A: They help strengthen and further develop a vibrant food culture. Food is one of the few things in the world that transcends culture and religion, and in that sense it brings people together. They can also strengthen community bonds, as I witnessed at Mrs Jones’ Café in Denmark. Owner, Ali Osborne, had well-known local chef, Dan Sharp, helping out in the preparation of the food for the night, while Roberto of The Lakehouse mixed cocktails. I noticed and admired the sense of generosity and cooperation present.
Food and wine festivals like Taste Great Southern attract new visitors to regions they may not have considered before, and encourage them to try and buy new and exciting local produce. These events really celebrate our sense of community engagement, diversity and great food.
Q: Tell us about some of the dishes you prepared at Taste Great Southern this year
A: My most interesting food and alcohol matching experience to date was with the Great Southern Distilling Company, where I worked with its director, Cameron Syme, to create a five course degustation experience to match their awarded Limeburners Single Malt Whisky varieties. The most interesting and challenging variety to work with was the Limeburners Single Malt ‘Directors Cut’ Barrel Strength Whisky. At 60% alcohol by volume, it certainly had some kick, but when the alcohol was cooked out, the whisky displayed a deep complexity of flavours. I matched it with a 72-hour cooked beef short rib, green mango nahm prik and a rice milk custard. This was finished with a beautiful, aromatic whisky caramel I made by whisking together a sugar caramel with a mix of the Director’s Cut Whisky, ground star anise, and white peppercorns.
I created a three-course lunch at The Lake House, Denmark, a scenic and picturesque venue. For the first course, I used locally sourced fresh figs. They were perfectly firm and sweet, and had beautiful red flesh adding vibrancy to my goats cheese and jamon roll served with orange juice and a hazelnut crisp.
Second course featured milk-fed White Rocks Veal which has superior colour and texture, with a delectably delicate flavour. I served the veal breast with coconut ash, tomato and sherry jelly, confit potato aioli, broccolini, and dried olive.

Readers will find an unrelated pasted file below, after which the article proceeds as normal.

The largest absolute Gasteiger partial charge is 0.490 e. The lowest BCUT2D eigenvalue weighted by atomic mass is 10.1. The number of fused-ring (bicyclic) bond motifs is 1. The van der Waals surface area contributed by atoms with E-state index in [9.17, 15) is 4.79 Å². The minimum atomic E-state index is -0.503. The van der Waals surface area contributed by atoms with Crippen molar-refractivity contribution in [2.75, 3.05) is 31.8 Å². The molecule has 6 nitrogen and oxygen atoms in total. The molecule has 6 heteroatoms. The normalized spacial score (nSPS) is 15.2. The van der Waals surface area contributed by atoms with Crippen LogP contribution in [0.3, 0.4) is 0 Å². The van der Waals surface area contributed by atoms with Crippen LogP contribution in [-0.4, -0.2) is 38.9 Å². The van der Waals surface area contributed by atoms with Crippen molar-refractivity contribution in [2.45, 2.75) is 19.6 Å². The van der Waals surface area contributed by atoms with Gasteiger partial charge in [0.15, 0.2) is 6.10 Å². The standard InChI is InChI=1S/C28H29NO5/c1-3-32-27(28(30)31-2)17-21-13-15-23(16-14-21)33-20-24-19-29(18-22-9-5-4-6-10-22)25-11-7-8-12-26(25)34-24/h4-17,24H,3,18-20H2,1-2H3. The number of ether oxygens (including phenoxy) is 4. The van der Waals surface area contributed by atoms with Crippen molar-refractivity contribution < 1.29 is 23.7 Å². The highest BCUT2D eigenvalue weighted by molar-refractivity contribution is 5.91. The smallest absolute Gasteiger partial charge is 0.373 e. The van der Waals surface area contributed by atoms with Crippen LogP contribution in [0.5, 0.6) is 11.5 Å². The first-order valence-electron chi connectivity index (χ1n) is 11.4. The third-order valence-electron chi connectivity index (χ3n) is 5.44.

My dessert of soft-set chocolate, real peppermint cream, honeycomb and raspberry sour showcased Torbay raspberries. They were picked the day of serving and were fresh, plump and deliciously tart. I was amazed to see a yellow variety, which added an element of surprise and spectacular colour to the dessert.
Q: Let’s talk food industry movements: slow food, the use of GM ingredients, the supermarket monopolies..
A: The slow food movement is a concept that is hard to argue against. Eating locally grown, seasonal food, produced in an environmentally friendly way is becoming increasingly popular and is an ethical and healthy way to live. In our fast-paced world, however, it is not always easy to adhere to this way of life, and convenience and budget restraints sometimes take precedence.
The jury is out in regard to genetically modified ingredients. While I believe scientists have the best intentions of using this technology for the greater good, such as to reduce allergies, increase productivity, and even improve taste, I also understand the general hesitation to embrace this concept before we know enough about its safety, environmental and economic implications.
As with most things in life, it’s about striking a balance that works with your lifestyle. In our business, for example, we support local wholesalers whenever possible, which ensures the freshest, most seasonal ingredients are used in our cooking. We also, however, embrace experimentation with food ideas, which sometimes steers us away from traditionally available produce. Our fennel pollen, for example, is sourced from California where it grows wild and is hand-picked and exported world-wide.
Q: Favorite luxury ingredients to cook with?
A: I love working with luxury ingredients but a couple of favourites stand out, including truffles and local scallops. We have great truffles in the South West and emerging potential to be the biggest producers of truffles in southern hemisphere. I love the unique, earthy flavour of truffles, and their ability to take on different flavours. Fresh Western Australian scallops caught off Rottnest Island are also amazing. They’re plump, firm, and retain their size when cooked. Once you’ve tasted a fresh scallop, you won’t want to eat a frozen one again!
Q: If you have a day to yourself, how do you spend it?
A: A day off is a genuine treat when running a catering business! When I do manage time away from the kitchen, I love spending time with my beautiful wife and our two children. When I have some time to myself, I head to the ocean for a surf, or if there aren’t any waves, I love skateboarding.